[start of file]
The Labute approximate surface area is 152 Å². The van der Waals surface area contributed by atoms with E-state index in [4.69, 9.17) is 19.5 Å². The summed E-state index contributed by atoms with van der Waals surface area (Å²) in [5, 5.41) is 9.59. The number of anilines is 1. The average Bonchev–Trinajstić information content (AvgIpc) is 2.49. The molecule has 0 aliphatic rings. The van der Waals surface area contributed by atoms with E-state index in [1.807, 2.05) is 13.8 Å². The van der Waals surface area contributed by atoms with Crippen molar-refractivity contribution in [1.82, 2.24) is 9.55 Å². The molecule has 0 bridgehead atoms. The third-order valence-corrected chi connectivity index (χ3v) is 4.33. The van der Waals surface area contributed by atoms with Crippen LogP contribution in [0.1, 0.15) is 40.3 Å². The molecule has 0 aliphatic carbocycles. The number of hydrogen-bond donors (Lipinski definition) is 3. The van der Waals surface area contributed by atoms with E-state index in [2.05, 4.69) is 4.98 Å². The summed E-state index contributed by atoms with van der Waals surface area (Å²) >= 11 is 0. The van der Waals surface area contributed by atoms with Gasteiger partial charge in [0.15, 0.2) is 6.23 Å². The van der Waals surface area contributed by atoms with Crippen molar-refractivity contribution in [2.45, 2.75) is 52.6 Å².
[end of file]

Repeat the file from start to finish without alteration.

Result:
The Labute approximate surface area is 152 Å². The van der Waals surface area contributed by atoms with E-state index in [4.69, 9.17) is 19.5 Å². The summed E-state index contributed by atoms with van der Waals surface area (Å²) in [5, 5.41) is 9.59. The number of anilines is 1. The average Bonchev–Trinajstić information content (AvgIpc) is 2.49. The molecule has 0 aliphatic rings. The van der Waals surface area contributed by atoms with E-state index in [1.807, 2.05) is 13.8 Å². The van der Waals surface area contributed by atoms with Crippen molar-refractivity contribution in [1.82, 2.24) is 9.55 Å². The molecule has 0 bridgehead atoms. The third-order valence-corrected chi connectivity index (χ3v) is 4.33. The van der Waals surface area contributed by atoms with Crippen LogP contribution in [0.1, 0.15) is 40.3 Å². The molecule has 0 aliphatic carbocycles. The number of hydrogen-bond donors (Lipinski definition) is 3. The van der Waals surface area contributed by atoms with E-state index in [2.05, 4.69) is 4.98 Å². The summed E-state index contributed by atoms with van der Waals surface area (Å²) >= 11 is 0. The van der Waals surface area contributed by atoms with Gasteiger partial charge in [0.15, 0.2) is 6.23 Å². The van der Waals surface area contributed by atoms with Crippen molar-refractivity contribution in [2.45, 2.75) is 52.6 Å².